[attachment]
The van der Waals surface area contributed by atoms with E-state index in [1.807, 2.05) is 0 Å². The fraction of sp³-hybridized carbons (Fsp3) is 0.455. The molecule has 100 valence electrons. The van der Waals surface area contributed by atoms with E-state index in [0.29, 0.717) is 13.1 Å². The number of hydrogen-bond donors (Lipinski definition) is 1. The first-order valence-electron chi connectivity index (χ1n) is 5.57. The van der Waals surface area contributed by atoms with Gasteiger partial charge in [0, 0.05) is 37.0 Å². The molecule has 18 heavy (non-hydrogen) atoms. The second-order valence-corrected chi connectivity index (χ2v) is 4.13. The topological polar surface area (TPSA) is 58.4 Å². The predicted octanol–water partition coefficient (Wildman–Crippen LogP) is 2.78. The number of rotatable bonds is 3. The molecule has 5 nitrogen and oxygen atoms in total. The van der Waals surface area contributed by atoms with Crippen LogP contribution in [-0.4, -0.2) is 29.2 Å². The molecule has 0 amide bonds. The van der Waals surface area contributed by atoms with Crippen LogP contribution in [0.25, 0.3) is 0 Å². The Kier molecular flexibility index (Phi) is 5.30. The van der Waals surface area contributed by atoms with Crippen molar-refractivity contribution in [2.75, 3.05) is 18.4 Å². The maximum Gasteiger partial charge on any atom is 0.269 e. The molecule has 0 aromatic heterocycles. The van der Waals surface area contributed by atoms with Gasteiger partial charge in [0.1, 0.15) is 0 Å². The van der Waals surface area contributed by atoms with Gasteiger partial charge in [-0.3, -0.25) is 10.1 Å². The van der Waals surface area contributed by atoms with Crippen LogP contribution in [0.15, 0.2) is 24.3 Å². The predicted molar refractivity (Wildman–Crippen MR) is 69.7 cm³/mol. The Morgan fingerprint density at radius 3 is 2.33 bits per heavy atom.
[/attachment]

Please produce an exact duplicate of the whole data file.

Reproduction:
The van der Waals surface area contributed by atoms with E-state index in [1.807, 2.05) is 0 Å². The fraction of sp³-hybridized carbons (Fsp3) is 0.455. The molecule has 100 valence electrons. The van der Waals surface area contributed by atoms with E-state index in [0.29, 0.717) is 13.1 Å². The number of hydrogen-bond donors (Lipinski definition) is 1. The first-order valence-electron chi connectivity index (χ1n) is 5.57. The van der Waals surface area contributed by atoms with Gasteiger partial charge in [0, 0.05) is 37.0 Å². The molecule has 18 heavy (non-hydrogen) atoms. The second-order valence-corrected chi connectivity index (χ2v) is 4.13. The topological polar surface area (TPSA) is 58.4 Å². The predicted octanol–water partition coefficient (Wildman–Crippen LogP) is 2.78. The number of rotatable bonds is 3. The molecule has 5 nitrogen and oxygen atoms in total. The van der Waals surface area contributed by atoms with Crippen LogP contribution in [-0.4, -0.2) is 29.2 Å². The molecule has 0 amide bonds. The van der Waals surface area contributed by atoms with Crippen LogP contribution in [0.25, 0.3) is 0 Å². The Kier molecular flexibility index (Phi) is 5.30. The van der Waals surface area contributed by atoms with Crippen molar-refractivity contribution in [2.75, 3.05) is 18.4 Å². The maximum Gasteiger partial charge on any atom is 0.269 e. The molecule has 0 aromatic heterocycles. The van der Waals surface area contributed by atoms with Gasteiger partial charge in [0.1, 0.15) is 0 Å². The van der Waals surface area contributed by atoms with Gasteiger partial charge in [-0.3, -0.25) is 10.1 Å². The van der Waals surface area contributed by atoms with Crippen LogP contribution in [0.15, 0.2) is 24.3 Å². The predicted molar refractivity (Wildman–Crippen MR) is 69.7 cm³/mol. The Morgan fingerprint density at radius 3 is 2.33 bits per heavy atom.